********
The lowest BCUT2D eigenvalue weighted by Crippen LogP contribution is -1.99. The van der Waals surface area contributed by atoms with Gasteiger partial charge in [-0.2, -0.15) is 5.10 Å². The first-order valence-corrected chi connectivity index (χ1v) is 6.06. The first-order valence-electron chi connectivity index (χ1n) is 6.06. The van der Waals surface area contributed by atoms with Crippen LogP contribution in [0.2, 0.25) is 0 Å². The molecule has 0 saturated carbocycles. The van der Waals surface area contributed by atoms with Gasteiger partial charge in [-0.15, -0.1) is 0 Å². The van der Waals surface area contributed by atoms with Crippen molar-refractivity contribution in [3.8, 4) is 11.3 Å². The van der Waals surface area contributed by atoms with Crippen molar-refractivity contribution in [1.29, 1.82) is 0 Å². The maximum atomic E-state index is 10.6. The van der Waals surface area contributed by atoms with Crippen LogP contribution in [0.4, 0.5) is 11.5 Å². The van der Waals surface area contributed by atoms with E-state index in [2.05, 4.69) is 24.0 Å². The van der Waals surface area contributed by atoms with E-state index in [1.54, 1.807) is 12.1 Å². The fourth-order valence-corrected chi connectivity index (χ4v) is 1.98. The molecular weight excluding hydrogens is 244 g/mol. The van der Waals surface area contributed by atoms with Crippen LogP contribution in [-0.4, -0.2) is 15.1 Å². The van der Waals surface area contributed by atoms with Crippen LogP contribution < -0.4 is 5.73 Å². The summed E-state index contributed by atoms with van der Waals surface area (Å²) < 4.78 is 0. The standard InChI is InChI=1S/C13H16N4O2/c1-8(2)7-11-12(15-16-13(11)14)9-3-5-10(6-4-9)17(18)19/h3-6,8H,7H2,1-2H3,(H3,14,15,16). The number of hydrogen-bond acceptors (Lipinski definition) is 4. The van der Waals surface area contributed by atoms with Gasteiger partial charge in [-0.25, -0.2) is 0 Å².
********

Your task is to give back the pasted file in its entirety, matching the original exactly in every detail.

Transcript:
The lowest BCUT2D eigenvalue weighted by Crippen LogP contribution is -1.99. The van der Waals surface area contributed by atoms with Gasteiger partial charge in [-0.2, -0.15) is 5.10 Å². The first-order valence-corrected chi connectivity index (χ1v) is 6.06. The first-order valence-electron chi connectivity index (χ1n) is 6.06. The van der Waals surface area contributed by atoms with Crippen LogP contribution in [0.2, 0.25) is 0 Å². The molecule has 0 saturated carbocycles. The van der Waals surface area contributed by atoms with Gasteiger partial charge in [-0.15, -0.1) is 0 Å². The van der Waals surface area contributed by atoms with Crippen molar-refractivity contribution in [3.8, 4) is 11.3 Å². The van der Waals surface area contributed by atoms with Crippen molar-refractivity contribution in [1.29, 1.82) is 0 Å². The maximum atomic E-state index is 10.6. The van der Waals surface area contributed by atoms with Crippen LogP contribution in [0.4, 0.5) is 11.5 Å². The van der Waals surface area contributed by atoms with E-state index in [2.05, 4.69) is 24.0 Å². The van der Waals surface area contributed by atoms with E-state index in [1.54, 1.807) is 12.1 Å². The fourth-order valence-corrected chi connectivity index (χ4v) is 1.98. The molecular weight excluding hydrogens is 244 g/mol. The van der Waals surface area contributed by atoms with Crippen LogP contribution in [-0.4, -0.2) is 15.1 Å². The van der Waals surface area contributed by atoms with Crippen LogP contribution < -0.4 is 5.73 Å². The summed E-state index contributed by atoms with van der Waals surface area (Å²) < 4.78 is 0. The standard InChI is InChI=1S/C13H16N4O2/c1-8(2)7-11-12(15-16-13(11)14)9-3-5-10(6-4-9)17(18)19/h3-6,8H,7H2,1-2H3,(H3,14,15,16). The number of hydrogen-bond acceptors (Lipinski definition) is 4. The van der Waals surface area contributed by atoms with Gasteiger partial charge in [-0.25, -0.2) is 0 Å².